Korea Drug Development Fund (KDDF) is helping turn cutting-edge science into breakthrough cancer treatments. With a budget of $1 billion, KDDF has funded 162 drug development projects, helping its portfolio companies strike licensing deals worth $9.1billion and bring a medicine to the global market. KDDF, a government-funded organization, has spent the past 9years supporting people at each step of the drug development process, from academics aiming to translate scientific advances into clinical candidates to established biopharma companies seeking global partners. Along the way, KDDF has reviewed 590 proposals and backed 162 programs.
Of those programs, 46 have been the subject of licensing deals, including 18 agreements involving global companies. KDDF success stories include the 2018 oncology deal that granted Janssen global rights to Yuhan’s lazertinib and a 2019 deal for the European rights to SKBiopharmaceutical’s antiepileptic drug cenobamate.
Fifty-one KDDF-backed anti-cancer programs are in development in Korea. Here, we look at three cancer programs in KDDF’s portfolio.
IntoCell has improved two key components of antibody–drug conjugates (ADCs) to create new, better treatments for solid tumors such as breast and lung cancer.
The first breakthrough involved the linker that connects targeting antibodies to cytotoxic payloads. Through the discovery of a new self-immolative group, IntoCell created a linker that can be attached to toxins with phenolic and non-phenolic functional groups. That advance led to the development of benzodiazepines that are much more soluble than molecules that share similar chemical structures.
IntoCell has combined its linker and payload in an anti-B7-H3 ADC. B7-H3 is an immune checkpoint. Notably, B7-H3 expression inversely correlates with that of PD-1, the most commonly targeted immune checkpoint, creating the potential for dual therapy.
Preclinical tests show that the ADC binds to B7-H3 on cancer cells with high affinity and rapidly releases its payload, resulting in antitumour activity in mouse models of breast, colon and non-small-cell lung cancer. IntoCell is now running investigational new drug (IND)-enabling studies while looking for partners interested in licensing its B7-H3 ADC and other technologies with different cell binding modalities such as fusion albumins.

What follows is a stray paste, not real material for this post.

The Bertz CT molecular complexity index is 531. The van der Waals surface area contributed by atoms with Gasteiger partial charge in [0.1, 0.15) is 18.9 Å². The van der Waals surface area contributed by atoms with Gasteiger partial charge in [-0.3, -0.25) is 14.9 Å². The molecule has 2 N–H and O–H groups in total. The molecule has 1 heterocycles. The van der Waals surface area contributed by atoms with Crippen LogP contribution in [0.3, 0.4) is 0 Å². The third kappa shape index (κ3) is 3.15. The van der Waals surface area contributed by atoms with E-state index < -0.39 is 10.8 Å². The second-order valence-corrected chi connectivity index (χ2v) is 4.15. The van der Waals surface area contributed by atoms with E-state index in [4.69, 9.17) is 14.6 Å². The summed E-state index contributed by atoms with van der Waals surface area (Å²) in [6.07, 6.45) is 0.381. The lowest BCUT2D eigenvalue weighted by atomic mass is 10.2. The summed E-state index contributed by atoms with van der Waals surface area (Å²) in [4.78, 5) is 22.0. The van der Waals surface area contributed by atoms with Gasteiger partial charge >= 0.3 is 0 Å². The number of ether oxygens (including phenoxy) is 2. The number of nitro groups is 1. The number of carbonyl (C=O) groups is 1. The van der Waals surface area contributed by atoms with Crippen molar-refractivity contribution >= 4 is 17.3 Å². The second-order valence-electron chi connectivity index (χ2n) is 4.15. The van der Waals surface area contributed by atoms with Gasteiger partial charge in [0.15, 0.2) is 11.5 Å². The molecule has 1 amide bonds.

KDDF’s achievements. Through its portfolio of companies KDDF has achieved a number of major milestones in its evolving history. FDA, Food and DrugAdministration;MFDS,Ministry of Food and Drug Safety; ODD, orphan drug designation.
CellBion is applying linker technology to a different modality, namely radiopharmaceuticals that target prostate-specific membrane antigen (PSMA).
Anti-PSMA radiopharmaceuticals typically use amide bonds and a long linker to connect the ligand and chelator. However, enzymes can break the bonds, causing side effects.
Those problems led CellBion to create a shorter linker that connects the ligand and chelator with- out the use of amide bonds. These diagnostic and therapeutic radiopharmaceuticals, 177Lu-DGUL and 68Ga-NGUL, appear to have better drug-like proper- ties than other anti-PSMA products.
In tests in mice, CellBion’s diagnostic PET imaging compound, 68Ga-NGUL, was stable in blood, readily taken up into tumors and quickly excreted. A preliminary clinical trial in metastatic castration- resistant prostate cancer provided early evidence of safety and efficacy in humans.
CellBion plans to build on its progress by filing an IND with the Korean FDA. Based on data generated to date, CellBion thinks 177Lu-DGUL may have superior efficacy and fewer side effects, resulting in improved survival and quality of life for cancer patients.
ImmuneOncia also aims to improve on a promising but flawed class of cancer candidates, anti-CD47 antibodies. Cancer cells use CD47 to protect them- selves from immune attack. By blocking the signal, researchers hypothesized that they could help the immune system destroy tumors.
However, the presence of CD47 on normal host cells including red blood cells has caused antibodies against the target to trigger adverse events such as anemia. To avoid side effects, ImmuneOncia developed a CD47-targeting drug that has affinity that does not cause hemagglutination, while keeping the efficacy profile.
That therapy, IMC-002, showed a similar effi- cacy profile and superior safety/pharmacokinetic profiles in preclinical tests to competitor agents. ImmuneOncia is planning an IND filing to test the drug in humans in the first half of 2020 in the USA. IMC-002 is part of ImmuneOncia’s pipeline of immune checkpoint modulators. Lead asset IMC- 001, an anti-PD-L1 therapy, is entering a multi- regional phase 2 study. Other candidates, including bispecific antibodies, are in earlier development. ImmuneOncia sees synergies in its pipeline and is open to partnering opportunities, including R&D collaborations and business alliances.
A track record of success
KDDF thinks IntoCell, CellBion and ImmuneOncia are poised to join its list of successes. That list now includes an approval from the US FDA, which cleared SK Biopharmaceuticals’ anti-epileptic drug cenobamate in 2019. The approval further validated Korean science and KDDF’s model, which collec- tively are making innovative, first-in-class rugs available for licensing by global companies.
Business Development Team
Korea Drug Development Fund
Tel: +82 2 6379 3069